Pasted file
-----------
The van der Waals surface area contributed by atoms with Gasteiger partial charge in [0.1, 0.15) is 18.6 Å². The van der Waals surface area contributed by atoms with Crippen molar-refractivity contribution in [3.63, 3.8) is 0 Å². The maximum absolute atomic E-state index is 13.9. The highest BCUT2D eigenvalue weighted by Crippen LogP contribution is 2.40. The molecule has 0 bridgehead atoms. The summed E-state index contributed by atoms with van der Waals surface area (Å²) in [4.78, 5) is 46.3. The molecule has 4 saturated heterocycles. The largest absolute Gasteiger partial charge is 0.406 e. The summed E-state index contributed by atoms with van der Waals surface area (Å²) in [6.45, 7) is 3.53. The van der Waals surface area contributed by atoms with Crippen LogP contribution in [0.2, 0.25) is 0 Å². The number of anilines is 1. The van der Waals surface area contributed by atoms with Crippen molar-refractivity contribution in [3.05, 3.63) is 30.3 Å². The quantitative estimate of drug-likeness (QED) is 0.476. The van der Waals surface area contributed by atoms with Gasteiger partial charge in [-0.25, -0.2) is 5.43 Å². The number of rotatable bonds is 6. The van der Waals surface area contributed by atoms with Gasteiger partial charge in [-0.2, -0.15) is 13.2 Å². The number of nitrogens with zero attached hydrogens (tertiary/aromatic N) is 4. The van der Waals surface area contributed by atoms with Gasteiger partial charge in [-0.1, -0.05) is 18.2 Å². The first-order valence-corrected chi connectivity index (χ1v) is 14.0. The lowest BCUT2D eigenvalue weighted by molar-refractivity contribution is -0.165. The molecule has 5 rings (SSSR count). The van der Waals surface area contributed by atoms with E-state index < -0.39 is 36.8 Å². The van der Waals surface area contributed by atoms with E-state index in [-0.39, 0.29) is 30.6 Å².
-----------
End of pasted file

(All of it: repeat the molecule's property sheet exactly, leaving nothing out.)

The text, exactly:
The van der Waals surface area contributed by atoms with Gasteiger partial charge in [0.1, 0.15) is 18.6 Å². The van der Waals surface area contributed by atoms with Crippen molar-refractivity contribution in [3.63, 3.8) is 0 Å². The maximum absolute atomic E-state index is 13.9. The highest BCUT2D eigenvalue weighted by Crippen LogP contribution is 2.40. The molecule has 0 bridgehead atoms. The summed E-state index contributed by atoms with van der Waals surface area (Å²) in [4.78, 5) is 46.3. The molecule has 4 saturated heterocycles. The largest absolute Gasteiger partial charge is 0.406 e. The summed E-state index contributed by atoms with van der Waals surface area (Å²) in [6.45, 7) is 3.53. The van der Waals surface area contributed by atoms with Crippen LogP contribution in [0.2, 0.25) is 0 Å². The number of anilines is 1. The van der Waals surface area contributed by atoms with Crippen molar-refractivity contribution in [3.05, 3.63) is 30.3 Å². The quantitative estimate of drug-likeness (QED) is 0.476. The van der Waals surface area contributed by atoms with Gasteiger partial charge in [-0.25, -0.2) is 5.43 Å². The number of rotatable bonds is 6. The van der Waals surface area contributed by atoms with Gasteiger partial charge in [-0.2, -0.15) is 13.2 Å². The number of nitrogens with zero attached hydrogens (tertiary/aromatic N) is 4. The van der Waals surface area contributed by atoms with Gasteiger partial charge in [-0.1, -0.05) is 18.2 Å². The first-order valence-corrected chi connectivity index (χ1v) is 14.0. The lowest BCUT2D eigenvalue weighted by molar-refractivity contribution is -0.165. The molecule has 5 rings (SSSR count). The van der Waals surface area contributed by atoms with E-state index < -0.39 is 36.8 Å². The van der Waals surface area contributed by atoms with E-state index in [-0.39, 0.29) is 30.6 Å².